New research at the Max Planck Institute for Ornithology, Germany found that African grey parrots will help their peers even if they don’t gain anything from it. The findings could help inform how altruism and prosocial behavior evolved in humans.
Us humans, along with some of our great ape relatives, like to stick together. Part of that involves helping out those in need, even if we don’t get anything back. Such prosocial behavior helps strengthen the bonds between individual members, thus strengthening the group overall, and improving our collective chances to survive and procreate (the end goal of evolution).
It would be easy to chalk it up to our intelligence — it makes sense to help those in need so that they will help us in turn. To the best of our knowledge however, crows, despite being social and intelligent birds, don’t really help each other out. In an effort to find the root of such prosocial behavior, the team behind the new study worked with two species of parrots and observed whether they would offer help to their peers and if so, under which conditions.
Token of goodwill
“We found that African grey parrots voluntarily and spontaneously help familiar parrots to achieve a goal, without obvious immediate benefit to themselves,” says study co-author Désirée Brucks of the Max Planck Institute for Ornithology, Germany.
Parrots have large brains for their body size, giving them quite a fair share of cognitive oomph. As a group, they are known for having excellent problem-solving skills and, as anyone who has one for a pet knows, a great need for interaction and stimulation.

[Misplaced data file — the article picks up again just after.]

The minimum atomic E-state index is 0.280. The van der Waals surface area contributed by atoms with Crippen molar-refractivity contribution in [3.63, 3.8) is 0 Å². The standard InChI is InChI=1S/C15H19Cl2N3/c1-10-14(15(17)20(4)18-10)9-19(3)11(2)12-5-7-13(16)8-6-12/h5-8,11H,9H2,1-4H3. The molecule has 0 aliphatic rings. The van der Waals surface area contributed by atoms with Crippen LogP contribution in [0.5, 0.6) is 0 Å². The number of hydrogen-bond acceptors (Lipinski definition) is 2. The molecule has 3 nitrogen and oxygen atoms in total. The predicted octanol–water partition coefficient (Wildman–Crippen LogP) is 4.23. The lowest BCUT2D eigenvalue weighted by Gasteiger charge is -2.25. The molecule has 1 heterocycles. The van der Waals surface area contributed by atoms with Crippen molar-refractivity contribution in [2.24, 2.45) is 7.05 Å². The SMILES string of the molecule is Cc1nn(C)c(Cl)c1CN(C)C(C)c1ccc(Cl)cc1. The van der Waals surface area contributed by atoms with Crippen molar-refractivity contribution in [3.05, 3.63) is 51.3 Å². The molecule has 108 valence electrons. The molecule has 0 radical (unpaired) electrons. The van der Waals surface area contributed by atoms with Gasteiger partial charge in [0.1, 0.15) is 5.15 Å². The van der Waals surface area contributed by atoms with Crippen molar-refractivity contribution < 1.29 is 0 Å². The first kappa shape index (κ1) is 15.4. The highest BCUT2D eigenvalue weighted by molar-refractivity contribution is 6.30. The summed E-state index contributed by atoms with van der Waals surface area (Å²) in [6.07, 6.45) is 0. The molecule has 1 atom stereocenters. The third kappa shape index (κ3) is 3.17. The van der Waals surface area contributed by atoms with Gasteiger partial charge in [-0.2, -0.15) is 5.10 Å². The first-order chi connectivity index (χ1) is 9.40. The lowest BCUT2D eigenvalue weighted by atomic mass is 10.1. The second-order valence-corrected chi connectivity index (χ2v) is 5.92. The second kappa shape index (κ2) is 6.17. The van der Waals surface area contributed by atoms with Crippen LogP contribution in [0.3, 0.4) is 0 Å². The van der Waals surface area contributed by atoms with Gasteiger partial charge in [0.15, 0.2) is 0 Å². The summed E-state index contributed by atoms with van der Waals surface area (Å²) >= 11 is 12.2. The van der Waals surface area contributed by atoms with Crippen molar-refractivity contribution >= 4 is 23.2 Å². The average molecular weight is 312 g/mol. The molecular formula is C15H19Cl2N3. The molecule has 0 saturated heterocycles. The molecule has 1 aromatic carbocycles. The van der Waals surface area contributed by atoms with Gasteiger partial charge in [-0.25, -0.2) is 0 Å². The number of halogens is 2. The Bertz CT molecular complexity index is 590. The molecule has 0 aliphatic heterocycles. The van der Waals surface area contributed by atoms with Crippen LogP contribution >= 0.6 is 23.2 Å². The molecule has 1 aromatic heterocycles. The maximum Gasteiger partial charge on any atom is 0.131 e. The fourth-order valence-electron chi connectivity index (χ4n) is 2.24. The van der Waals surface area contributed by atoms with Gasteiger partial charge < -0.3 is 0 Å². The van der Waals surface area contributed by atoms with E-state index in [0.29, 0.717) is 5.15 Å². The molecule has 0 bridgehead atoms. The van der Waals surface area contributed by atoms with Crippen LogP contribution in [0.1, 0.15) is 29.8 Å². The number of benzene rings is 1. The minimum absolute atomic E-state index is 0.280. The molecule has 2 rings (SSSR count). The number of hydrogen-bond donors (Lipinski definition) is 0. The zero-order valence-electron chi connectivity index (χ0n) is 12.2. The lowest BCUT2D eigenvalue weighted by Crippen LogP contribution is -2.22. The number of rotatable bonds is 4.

The team worked with several African grey parrots and blue-headed macaws. For the experiment, the animals were placed in paired-up boxes with holes cut into the sides so that each bird could interact with the researchers and one another. The animals were trained to trade tokens with a human in return for a nut. They could cash the token in themselves or pass it over to their neighbor, allowing the other bird to earn a treat instead.
While both species were eager to trade with the experimenters, only the African grey parrots were willing to give the token to their neighbor. They would do so regardless of the relationship between themselves and their neighbors, the team found. The drive to help someone even if they aren’t a friend is a very prosocial behavior, the team explains.
“It surprised us that 7 out of 8 African grey parrots provided their partner with tokens spontaneously–in their very first trial–thus without having experienced the social setting of this task before and without knowing that they would be tested in the other role later on,” von Bayern explains.
“Therefore, the parrots provided help without gaining any immediate benefits and seemingly without expecting reciprocation in return.”
Another very interesting find was that the parrots seemed to understand whether their neighbor needed help or not. They would only pass a token on if their partner had the opportunity to make an exchange (i.e. the experimenter was interacting with them) but no token to give. Otherwise, they would keep it. They would do this regardless of whether their partner was their friend or not, Bayern explains. However, if they were paired up with a friend, the helper would send even more tokens their way.
As to why the African greys engaged in such behavior while the blue-headed macaws did not, the team explains that it likely comes down to differences in their social structures in the wild.
Regardless of why, the findings show that helpful behavior isn’t an exclusive prerogative of great apes, but can (and did) independently evolve in other lineages. Exactly how widespread it is among the 393 known parrot species remains to be seen. There are still many questions to explore, the team adds: for example, what drives these helpful behaviors in parrots? What motivates them? And how can the birds tell when one of their peers needs help?
Personally, I like to think they’re just nice and considerate, despite their sometimes obnoxious and loud nature.
The paper “Parrots voluntarily help each other to obtain food rewards” has been published in the journal Current Biology.
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